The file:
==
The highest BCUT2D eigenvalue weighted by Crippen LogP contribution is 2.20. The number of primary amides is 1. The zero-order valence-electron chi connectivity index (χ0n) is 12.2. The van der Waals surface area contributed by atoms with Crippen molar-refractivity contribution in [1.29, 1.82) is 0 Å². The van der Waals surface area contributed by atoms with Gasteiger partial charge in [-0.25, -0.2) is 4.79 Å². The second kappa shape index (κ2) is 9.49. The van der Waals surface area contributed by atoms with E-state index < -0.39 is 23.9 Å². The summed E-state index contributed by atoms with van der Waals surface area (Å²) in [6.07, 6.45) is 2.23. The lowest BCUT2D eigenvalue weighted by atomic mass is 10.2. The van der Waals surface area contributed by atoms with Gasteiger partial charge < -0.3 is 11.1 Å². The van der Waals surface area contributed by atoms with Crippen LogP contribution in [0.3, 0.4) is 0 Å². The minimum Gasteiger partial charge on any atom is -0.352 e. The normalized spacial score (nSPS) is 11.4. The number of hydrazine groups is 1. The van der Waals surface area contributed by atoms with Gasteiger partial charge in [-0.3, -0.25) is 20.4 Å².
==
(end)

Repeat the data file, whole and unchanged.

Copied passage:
The highest BCUT2D eigenvalue weighted by Crippen LogP contribution is 2.20. The number of primary amides is 1. The zero-order valence-electron chi connectivity index (χ0n) is 12.2. The van der Waals surface area contributed by atoms with Crippen molar-refractivity contribution in [1.29, 1.82) is 0 Å². The van der Waals surface area contributed by atoms with Gasteiger partial charge in [-0.25, -0.2) is 4.79 Å². The second kappa shape index (κ2) is 9.49. The van der Waals surface area contributed by atoms with E-state index < -0.39 is 23.9 Å². The summed E-state index contributed by atoms with van der Waals surface area (Å²) in [6.07, 6.45) is 2.23. The lowest BCUT2D eigenvalue weighted by atomic mass is 10.2. The van der Waals surface area contributed by atoms with Gasteiger partial charge < -0.3 is 11.1 Å². The van der Waals surface area contributed by atoms with Crippen LogP contribution in [0.3, 0.4) is 0 Å². The minimum Gasteiger partial charge on any atom is -0.352 e. The normalized spacial score (nSPS) is 11.4. The number of hydrazine groups is 1. The van der Waals surface area contributed by atoms with Gasteiger partial charge in [-0.3, -0.25) is 20.4 Å².